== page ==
Something tells me this time will be different, so I'll be sticking with my birth plan. Mostly because I've never been so prepared for anything in my life. We're talking serious "A" for effort here. We finished our Hypnobirth course two weeks ago. After fifteen hours of class and countless hours of reading and practice, Andrew and I have acquired an arsenal of skills that should take me through labor and delivery without a hitch. I know how to breathe through surges (Hypnobirth term for "contractions"), focus on positive affirmations, and allow the pleasant feeling of light touch massage to take over any negative sensations my body feels.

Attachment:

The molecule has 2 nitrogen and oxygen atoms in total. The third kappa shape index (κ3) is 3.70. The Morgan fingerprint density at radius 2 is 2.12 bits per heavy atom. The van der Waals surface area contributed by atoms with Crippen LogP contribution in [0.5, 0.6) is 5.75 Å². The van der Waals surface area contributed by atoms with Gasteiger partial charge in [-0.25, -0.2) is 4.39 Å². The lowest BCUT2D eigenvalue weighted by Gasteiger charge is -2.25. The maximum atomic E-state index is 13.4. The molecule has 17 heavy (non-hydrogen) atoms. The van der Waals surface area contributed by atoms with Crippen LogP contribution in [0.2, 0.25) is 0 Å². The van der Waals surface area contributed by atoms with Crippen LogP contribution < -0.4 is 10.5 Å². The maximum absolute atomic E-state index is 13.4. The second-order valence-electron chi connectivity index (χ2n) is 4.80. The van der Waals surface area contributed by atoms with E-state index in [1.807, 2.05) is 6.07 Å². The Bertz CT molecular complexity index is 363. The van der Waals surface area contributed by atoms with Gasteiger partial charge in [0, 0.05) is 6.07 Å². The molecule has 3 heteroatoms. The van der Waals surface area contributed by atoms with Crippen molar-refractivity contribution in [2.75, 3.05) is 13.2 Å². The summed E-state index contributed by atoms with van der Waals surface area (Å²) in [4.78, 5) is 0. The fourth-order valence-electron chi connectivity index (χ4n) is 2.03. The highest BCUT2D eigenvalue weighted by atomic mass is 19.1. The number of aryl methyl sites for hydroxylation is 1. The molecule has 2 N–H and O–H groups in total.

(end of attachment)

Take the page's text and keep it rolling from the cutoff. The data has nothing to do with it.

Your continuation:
I'm not going to lie. I still need a LOT of practice. 

There's obviously no way to predict how I will perform in the moment, but I feel optimistic. I've been through it twice before, and know firsthand that it truly doesn't matter how these little ones arrive to us. We just want them healthy. In fact, here's one last bullet point to the birth plan: If all plans fail, it's OK.  




*In case you have pregnancy brain like me, the real quote is: The best laid schemes of mice and men often go awry.



August 26, 2013

In Love With... Goodbyn

Is it wrong to have a crush on an inanimate object? Because I've been getting flushed and schoolgirl-giddy thinking about... a lunch box. Yeah, that sounds slightly crazy, but in my defense it's not just any lunch box. It's a Goodbyn bento box. And I'm not the first designer/mommy to blog about these food containers. Because they are pretty darn perfect; the epitome of simple, functional, and helpful (!) product design.